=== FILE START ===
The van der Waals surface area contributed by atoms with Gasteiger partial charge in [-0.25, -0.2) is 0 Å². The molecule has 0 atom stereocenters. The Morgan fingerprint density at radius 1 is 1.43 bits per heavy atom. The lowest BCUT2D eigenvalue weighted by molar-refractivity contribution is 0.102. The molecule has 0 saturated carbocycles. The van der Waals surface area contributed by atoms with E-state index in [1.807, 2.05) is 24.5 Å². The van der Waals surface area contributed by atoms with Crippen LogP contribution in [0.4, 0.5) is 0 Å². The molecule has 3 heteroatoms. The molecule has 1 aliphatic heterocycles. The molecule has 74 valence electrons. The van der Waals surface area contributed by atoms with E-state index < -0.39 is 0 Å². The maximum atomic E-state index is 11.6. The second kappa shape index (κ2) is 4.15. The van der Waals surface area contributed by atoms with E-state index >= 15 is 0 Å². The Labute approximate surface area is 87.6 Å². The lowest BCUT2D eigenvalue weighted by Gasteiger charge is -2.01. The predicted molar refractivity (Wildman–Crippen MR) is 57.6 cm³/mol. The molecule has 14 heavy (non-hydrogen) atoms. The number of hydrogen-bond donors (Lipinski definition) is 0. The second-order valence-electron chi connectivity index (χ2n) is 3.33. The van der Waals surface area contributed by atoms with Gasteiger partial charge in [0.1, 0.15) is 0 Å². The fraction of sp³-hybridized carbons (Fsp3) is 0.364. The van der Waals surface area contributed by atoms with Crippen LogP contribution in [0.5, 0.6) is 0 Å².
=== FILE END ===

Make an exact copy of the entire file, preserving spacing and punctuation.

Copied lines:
The van der Waals surface area contributed by atoms with Gasteiger partial charge in [-0.25, -0.2) is 0 Å². The molecule has 0 atom stereocenters. The Morgan fingerprint density at radius 1 is 1.43 bits per heavy atom. The lowest BCUT2D eigenvalue weighted by molar-refractivity contribution is 0.102. The molecule has 0 saturated carbocycles. The van der Waals surface area contributed by atoms with E-state index in [1.807, 2.05) is 24.5 Å². The van der Waals surface area contributed by atoms with Crippen LogP contribution in [0.4, 0.5) is 0 Å². The molecule has 3 heteroatoms. The molecule has 1 aliphatic heterocycles. The molecule has 74 valence electrons. The van der Waals surface area contributed by atoms with E-state index < -0.39 is 0 Å². The maximum atomic E-state index is 11.6. The second kappa shape index (κ2) is 4.15. The van der Waals surface area contributed by atoms with E-state index >= 15 is 0 Å². The Labute approximate surface area is 87.6 Å². The lowest BCUT2D eigenvalue weighted by Gasteiger charge is -2.01. The predicted molar refractivity (Wildman–Crippen MR) is 57.6 cm³/mol. The molecule has 14 heavy (non-hydrogen) atoms. The number of hydrogen-bond donors (Lipinski definition) is 0. The second-order valence-electron chi connectivity index (χ2n) is 3.33. The van der Waals surface area contributed by atoms with Gasteiger partial charge in [0.1, 0.15) is 0 Å². The fraction of sp³-hybridized carbons (Fsp3) is 0.364. The van der Waals surface area contributed by atoms with Crippen LogP contribution in [0.5, 0.6) is 0 Å².